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Times of India
Steven Soderbergh's 'Logan Lucky' is an American heist comedy film. It focuses on three siblings who plan to rob the Charlotte Motor Speedway in North Carolina.
Steven Soderbergh retired from filmmaking in 2013, claiming that he had lost interest in the industry. The director behind the 'Ocean's Trilogy' - the iconic heist series - decided to come out of retirement and make another entry in the same genre, but this time at the other end of the glamor spectrum. If the sophisticated crew of Ocean's had swag, then this ragtag group has rustic charm, and loads of it. Set in West Virginia, there's nothing fancy about any of them, or their methods. But Soderbergh's years of experience with handling an assorted cast hasn't wasted away over the years. He empowers each actor with enough material to showcase their range of skills and to a large extent, they do not disappoint.
Tatum & Driver play two siblings carrying some family baggage due to unfortunate events. They both imbibe their characters with a subtle sibling tension under the surface but are undeniably brothers in arms. Their sister Mellie Logan, played by Riley Keough, is a strong presence even with her limited screen time. There are a lot of smaller parts featuring a talented set of actors like Hilary Swank and Seth MacFarlane who might make you wonder what they're doing in this film at certain points, but clearly, everyone's having a great time playing this assorted bunch of endearing oddities. That's certainly the case for Daniel Craig, who seems to have taken up this film as a palate cleanser of sorts. Before he wears the bespoke suit again, and gets back all his fancy toys as the spy extraordinaire, he has to make do as a petty criminal with a penchant for crude bombs. Instead, Craig walks a fine line between being a tightly wound manic genius, and an eccentric loose cannon waiting to blow up. It's a thrill to watch him at work as the wild card.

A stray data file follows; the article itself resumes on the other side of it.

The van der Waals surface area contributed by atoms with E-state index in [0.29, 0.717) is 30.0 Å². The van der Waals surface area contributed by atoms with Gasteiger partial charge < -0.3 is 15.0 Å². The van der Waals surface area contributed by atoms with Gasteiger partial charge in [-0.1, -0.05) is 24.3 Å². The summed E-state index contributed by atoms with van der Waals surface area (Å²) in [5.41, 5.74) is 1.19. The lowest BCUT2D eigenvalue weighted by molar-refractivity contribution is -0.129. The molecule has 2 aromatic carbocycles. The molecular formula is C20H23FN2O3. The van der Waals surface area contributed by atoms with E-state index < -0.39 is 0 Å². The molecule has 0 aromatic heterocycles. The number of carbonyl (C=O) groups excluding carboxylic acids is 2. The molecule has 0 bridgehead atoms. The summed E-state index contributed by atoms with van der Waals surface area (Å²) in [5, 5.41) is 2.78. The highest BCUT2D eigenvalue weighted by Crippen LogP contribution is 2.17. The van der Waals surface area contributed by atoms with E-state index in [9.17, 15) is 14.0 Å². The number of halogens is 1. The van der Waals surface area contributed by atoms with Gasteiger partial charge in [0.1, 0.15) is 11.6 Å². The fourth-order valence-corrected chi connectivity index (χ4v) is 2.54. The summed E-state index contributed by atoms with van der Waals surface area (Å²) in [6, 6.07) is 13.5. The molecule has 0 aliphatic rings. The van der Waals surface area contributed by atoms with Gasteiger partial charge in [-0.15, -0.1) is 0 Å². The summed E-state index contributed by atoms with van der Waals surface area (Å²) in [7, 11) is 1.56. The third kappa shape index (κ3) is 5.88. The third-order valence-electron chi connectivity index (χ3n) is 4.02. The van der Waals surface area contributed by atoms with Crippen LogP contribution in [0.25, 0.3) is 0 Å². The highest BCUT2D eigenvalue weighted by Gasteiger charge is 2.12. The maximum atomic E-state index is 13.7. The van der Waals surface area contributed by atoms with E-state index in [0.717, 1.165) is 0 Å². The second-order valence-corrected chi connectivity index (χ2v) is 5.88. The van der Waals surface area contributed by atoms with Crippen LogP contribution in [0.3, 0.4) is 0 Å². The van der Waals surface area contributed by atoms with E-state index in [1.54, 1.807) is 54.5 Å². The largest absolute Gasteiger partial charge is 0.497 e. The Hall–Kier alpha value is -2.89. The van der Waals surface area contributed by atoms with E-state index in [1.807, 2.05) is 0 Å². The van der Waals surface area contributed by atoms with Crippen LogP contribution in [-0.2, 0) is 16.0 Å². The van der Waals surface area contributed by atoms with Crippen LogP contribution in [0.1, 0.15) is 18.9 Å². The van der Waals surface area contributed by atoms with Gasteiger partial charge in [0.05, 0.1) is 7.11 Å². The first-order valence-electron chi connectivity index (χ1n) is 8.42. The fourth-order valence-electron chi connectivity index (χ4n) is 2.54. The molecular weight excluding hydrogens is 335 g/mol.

Which is also a way to describe 'Logan Lucky' as a film. It's unpredictable, with some unforeseen twists and turns but with its heart intact. While the last act feels a bit drawn out, especially with the rushed introduction of a particular character, the majority of the film plays out smoothly and there's hardly a lull in the quirky humor and suspense. Even if it doesn't raise the stakes of the genre, there's enough potential to turn this funny and smartly written caper into another entertaining Soderbergh franchise.